Holness says Jamaica could exceed four-year growth target
Prime Minister Andrew Holness (second right) is joined by (from left) ATL Group Deputy Chairman and CEO Adam Stewart Economic Growth Council (EGC) Chairman Michael Lee-Chin, and Nigel Clarke, ambassador plenipotentiary for economic affairs, to celebrate during Monday night’s signing ceremony and call to action at the Courtleigh Auditorium in New Kingston. PRIME MINISTER Andrew Holness has indicated that economic growth could, in four years, exceed the five-per-cent target set by his administration.
Holness has established an Economic Growth Council (EGC) that has a mandate to help the Government achieve five per cent gross domestic product (GDP) growth in four years.
On Monday night, addressing the signing of a declaration of intent to implement the EGC proposals, Holness said Jamaica “deserved results” and that the so-called ‘5 in 4’ target could be exceeded.
He noted the sacrifices made by Jamaicans under the fouryear deal with the International Monetary Fund (IMF).
“There’s no question about it. We will grow and we will probably grow faster than five per cent. The world is now paying attention,” Holness said, pointing to the tough measures imposed under the IMF deal.
“This Government will make sure that we are faithful to the sacrifices that the people have paid. We deserve results. We will make Jamaica the great country that we were destined to be.”
THE TAX-BREAK PROMISE
Holness’ projection comes a week after finance minister Audley Shaw reported that Jamaica recorded 2.3 per cent growth for the July to September quarter, the highest in a single quarter since 2002.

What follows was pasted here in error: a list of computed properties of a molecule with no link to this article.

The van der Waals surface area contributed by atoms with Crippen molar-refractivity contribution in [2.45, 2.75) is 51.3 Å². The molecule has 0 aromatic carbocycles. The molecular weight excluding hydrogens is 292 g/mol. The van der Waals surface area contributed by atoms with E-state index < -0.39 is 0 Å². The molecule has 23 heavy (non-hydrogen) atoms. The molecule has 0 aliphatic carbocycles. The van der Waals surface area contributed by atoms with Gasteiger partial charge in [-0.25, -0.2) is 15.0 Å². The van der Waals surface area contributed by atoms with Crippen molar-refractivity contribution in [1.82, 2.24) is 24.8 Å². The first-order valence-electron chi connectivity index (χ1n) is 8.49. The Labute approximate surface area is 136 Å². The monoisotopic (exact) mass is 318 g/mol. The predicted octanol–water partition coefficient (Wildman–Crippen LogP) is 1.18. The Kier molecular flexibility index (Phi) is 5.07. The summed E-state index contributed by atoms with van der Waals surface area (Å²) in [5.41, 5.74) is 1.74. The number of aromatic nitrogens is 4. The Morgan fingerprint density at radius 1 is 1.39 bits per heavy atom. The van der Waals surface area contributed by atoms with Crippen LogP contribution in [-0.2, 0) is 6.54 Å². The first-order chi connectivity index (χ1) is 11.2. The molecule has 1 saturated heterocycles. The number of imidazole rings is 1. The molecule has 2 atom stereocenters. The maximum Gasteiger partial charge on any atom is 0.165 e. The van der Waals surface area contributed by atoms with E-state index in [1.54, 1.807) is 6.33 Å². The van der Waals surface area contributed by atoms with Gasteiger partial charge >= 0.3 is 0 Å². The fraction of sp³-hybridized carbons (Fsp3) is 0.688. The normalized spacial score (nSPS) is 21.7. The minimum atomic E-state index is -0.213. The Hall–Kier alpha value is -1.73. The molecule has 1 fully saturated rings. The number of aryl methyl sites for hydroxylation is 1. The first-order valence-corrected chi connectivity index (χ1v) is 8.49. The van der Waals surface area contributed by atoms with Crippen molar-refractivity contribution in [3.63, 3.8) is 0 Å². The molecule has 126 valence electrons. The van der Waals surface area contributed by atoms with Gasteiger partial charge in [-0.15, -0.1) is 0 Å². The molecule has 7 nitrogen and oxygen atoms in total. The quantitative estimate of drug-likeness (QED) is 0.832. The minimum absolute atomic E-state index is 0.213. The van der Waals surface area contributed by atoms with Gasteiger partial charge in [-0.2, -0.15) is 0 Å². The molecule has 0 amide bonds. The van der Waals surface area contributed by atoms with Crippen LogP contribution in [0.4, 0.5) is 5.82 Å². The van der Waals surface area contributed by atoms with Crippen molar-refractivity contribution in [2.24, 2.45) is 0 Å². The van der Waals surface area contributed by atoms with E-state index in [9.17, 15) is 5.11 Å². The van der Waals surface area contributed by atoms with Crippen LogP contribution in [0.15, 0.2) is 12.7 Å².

But crime continues to impede growth with calls for funds to be diverted from fulfilling the tax-break election promise to provide more resources to the security forces.
Nevertheless, a confident EGC chairman, Michael LeeChin, re-asserted that the growth target would be achieved.
“I wouldn’t have stuck my neck out,” he said when asked if the target will be met.
He pointed to favourable indicators such as low energy and telecom prices, the support of the international financial institutions, the Opposition and the Government.
Holness established the EGC to propose growth initiatives and monitor their implementation.
Some of them have been included in the proposed standby agreement that the board of the IMF is to consider this month.
The Planning Institute of Jamaica has projected 1.7 per cent GDP growth this fiscal year.
Over the last 20 years, Jamaica has averaged GDP growth of 0.5 per cent per annum.